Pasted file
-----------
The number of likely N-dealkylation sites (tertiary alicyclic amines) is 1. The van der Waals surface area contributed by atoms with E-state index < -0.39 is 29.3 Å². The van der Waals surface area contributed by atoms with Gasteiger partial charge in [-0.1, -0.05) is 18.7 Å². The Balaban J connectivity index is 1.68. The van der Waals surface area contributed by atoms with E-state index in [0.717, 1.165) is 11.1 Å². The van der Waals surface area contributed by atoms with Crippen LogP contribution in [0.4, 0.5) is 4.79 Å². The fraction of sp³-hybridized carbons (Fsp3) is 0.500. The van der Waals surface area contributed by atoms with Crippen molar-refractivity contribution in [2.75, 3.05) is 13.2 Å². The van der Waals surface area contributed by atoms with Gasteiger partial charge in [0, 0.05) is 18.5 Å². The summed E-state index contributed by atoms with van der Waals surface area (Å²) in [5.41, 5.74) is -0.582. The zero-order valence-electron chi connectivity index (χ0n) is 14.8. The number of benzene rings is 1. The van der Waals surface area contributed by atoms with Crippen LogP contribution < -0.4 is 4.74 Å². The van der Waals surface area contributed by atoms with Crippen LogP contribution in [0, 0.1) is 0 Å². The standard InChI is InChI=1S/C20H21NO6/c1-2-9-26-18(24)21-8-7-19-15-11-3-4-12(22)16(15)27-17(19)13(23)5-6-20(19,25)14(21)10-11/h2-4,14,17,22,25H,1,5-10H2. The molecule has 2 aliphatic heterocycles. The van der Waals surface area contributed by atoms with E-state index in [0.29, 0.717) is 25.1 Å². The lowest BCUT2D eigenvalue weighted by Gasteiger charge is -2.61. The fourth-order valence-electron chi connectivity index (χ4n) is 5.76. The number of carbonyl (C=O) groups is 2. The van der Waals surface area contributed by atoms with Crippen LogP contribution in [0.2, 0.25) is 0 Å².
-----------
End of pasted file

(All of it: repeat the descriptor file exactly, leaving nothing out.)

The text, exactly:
The number of likely N-dealkylation sites (tertiary alicyclic amines) is 1. The van der Waals surface area contributed by atoms with E-state index < -0.39 is 29.3 Å². The van der Waals surface area contributed by atoms with Gasteiger partial charge in [-0.1, -0.05) is 18.7 Å². The Balaban J connectivity index is 1.68. The van der Waals surface area contributed by atoms with E-state index in [0.717, 1.165) is 11.1 Å². The van der Waals surface area contributed by atoms with Crippen LogP contribution in [0.4, 0.5) is 4.79 Å². The fraction of sp³-hybridized carbons (Fsp3) is 0.500. The van der Waals surface area contributed by atoms with Crippen molar-refractivity contribution in [2.75, 3.05) is 13.2 Å². The van der Waals surface area contributed by atoms with Gasteiger partial charge in [0, 0.05) is 18.5 Å². The summed E-state index contributed by atoms with van der Waals surface area (Å²) in [5.41, 5.74) is -0.582. The zero-order valence-electron chi connectivity index (χ0n) is 14.8. The number of benzene rings is 1. The van der Waals surface area contributed by atoms with Crippen LogP contribution < -0.4 is 4.74 Å². The van der Waals surface area contributed by atoms with Crippen LogP contribution in [0, 0.1) is 0 Å². The standard InChI is InChI=1S/C20H21NO6/c1-2-9-26-18(24)21-8-7-19-15-11-3-4-12(22)16(15)27-17(19)13(23)5-6-20(19,25)14(21)10-11/h2-4,14,17,22,25H,1,5-10H2. The molecule has 2 aliphatic heterocycles. The van der Waals surface area contributed by atoms with E-state index in [0.29, 0.717) is 25.1 Å². The lowest BCUT2D eigenvalue weighted by Gasteiger charge is -2.61. The fourth-order valence-electron chi connectivity index (χ4n) is 5.76. The number of carbonyl (C=O) groups is 2. The van der Waals surface area contributed by atoms with Crippen LogP contribution in [0.2, 0.25) is 0 Å².